Computer Science

Nicolas Roard

Research Interests

  • Distributed Visualisation
  • Agents Systems
  • Autonomic Computing

Teaching Duties

  • CS-228 Operating Systems: Lab Classes
  • CS-171 Introduction to Computing II: Lab Classes
  • CS-161 Introduction to Computing: Lab Classes

Other Interests

  • Check my home page

Contact Information

(+44) (0)1792 205678 ext. 4566
nicolas at roard . com
Nicolas Roard, Department of Computer Science, University of Wales Swansea, Singleton Park, Swansea, SA2 8PP, UK.

Current research

I am working on distributed visualization systems and architectures -- that is, how to take advantage of multiple computers (clusters...) to improve visualization systems (dealing with big datasets, etc).

Specifically, I am experimenting with a reflexive architecture for visualization that I wrote, using volumetric datasets. I am a strong advocate for dynamic systems and reflexive features in general, and believe that a lot can be gained in cluster applications with this kind of approach. Visualization provides a very interesting test case for a distributed system, as you need to meet harder requirements -- low latency, real-time, interactivity. Volumetric datasets are by nature big and usually take time to render, and as such are good candidates for distribution.

Research documents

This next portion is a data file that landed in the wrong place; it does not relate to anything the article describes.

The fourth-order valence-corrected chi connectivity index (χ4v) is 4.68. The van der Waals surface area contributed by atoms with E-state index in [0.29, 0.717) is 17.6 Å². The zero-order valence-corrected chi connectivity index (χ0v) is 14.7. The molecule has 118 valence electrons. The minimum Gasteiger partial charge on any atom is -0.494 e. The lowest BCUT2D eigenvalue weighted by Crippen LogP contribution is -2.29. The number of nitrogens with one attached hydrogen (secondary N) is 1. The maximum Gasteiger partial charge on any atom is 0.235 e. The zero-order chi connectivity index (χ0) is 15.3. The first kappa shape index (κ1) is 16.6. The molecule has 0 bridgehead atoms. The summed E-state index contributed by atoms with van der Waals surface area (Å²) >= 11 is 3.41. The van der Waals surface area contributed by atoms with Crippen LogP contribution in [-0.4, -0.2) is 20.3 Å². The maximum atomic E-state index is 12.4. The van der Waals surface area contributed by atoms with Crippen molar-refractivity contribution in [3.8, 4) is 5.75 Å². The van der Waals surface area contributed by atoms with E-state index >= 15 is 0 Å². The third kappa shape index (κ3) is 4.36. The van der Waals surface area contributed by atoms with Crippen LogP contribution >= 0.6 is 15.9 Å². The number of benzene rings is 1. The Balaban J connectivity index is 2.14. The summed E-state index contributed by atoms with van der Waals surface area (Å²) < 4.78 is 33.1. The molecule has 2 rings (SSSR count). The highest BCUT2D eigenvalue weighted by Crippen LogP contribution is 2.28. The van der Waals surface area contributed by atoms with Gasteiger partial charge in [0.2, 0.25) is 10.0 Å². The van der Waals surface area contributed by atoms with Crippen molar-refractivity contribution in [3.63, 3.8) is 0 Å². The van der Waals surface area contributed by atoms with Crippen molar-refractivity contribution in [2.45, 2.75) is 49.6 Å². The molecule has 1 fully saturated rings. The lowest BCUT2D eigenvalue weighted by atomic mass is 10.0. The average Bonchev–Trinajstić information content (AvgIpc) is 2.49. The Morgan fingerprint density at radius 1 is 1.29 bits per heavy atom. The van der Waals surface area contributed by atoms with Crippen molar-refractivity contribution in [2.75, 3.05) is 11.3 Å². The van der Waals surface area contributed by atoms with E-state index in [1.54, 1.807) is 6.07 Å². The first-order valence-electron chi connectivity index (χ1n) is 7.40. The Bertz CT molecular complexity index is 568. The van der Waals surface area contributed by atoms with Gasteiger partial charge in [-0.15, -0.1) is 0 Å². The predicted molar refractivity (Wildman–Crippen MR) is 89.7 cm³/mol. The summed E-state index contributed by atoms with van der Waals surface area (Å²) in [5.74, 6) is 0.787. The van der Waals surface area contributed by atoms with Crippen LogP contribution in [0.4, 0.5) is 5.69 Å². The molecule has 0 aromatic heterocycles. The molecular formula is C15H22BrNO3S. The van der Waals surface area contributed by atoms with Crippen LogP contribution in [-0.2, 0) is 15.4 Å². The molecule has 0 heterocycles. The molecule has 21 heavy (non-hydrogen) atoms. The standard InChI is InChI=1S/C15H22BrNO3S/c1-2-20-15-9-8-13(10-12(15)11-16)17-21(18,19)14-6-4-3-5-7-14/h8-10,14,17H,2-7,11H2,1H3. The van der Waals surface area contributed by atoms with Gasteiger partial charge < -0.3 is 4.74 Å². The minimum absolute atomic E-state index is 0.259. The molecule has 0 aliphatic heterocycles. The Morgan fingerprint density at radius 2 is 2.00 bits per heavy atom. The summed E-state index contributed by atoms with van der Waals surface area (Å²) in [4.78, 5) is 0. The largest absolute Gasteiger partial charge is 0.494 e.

Broadcast Visualization (MIP rendering of CThead) Here is some old videos showing the visualisation system in action. The system is rendering the CT head volumetric dataset, displaying the results in a java applet and on a PDA. The PDA side is implemented in Squeak.
  • The first video shows how a PDA can control the viewpoint: PDA as controller
  • The second video shows the PDA used also as a visualisation client: Visualisation on the PDA
  • The third video shows an example of an added visualisation strategy, here a progressive rendering, on a visualisation pipeline: Progressive Rendering

The image on the left shows my current system, doing a MIP rendering of the CThead dataset, 512x512 image. The system is mostly done in Java (here, even the renderer is, although I use C++ renderers usually), using a lightweight UDP communication system. The image is computed on a cluster of machines, then sent through a udp tunnel to a local machine, which then broadcast it on the local network. The nokia tablet is connected wirelessly through the laptop. The camera position is computed on one of the local machine (following a reproductible scenario) and sent to the cluster.




Several articles for Linux Magazine France: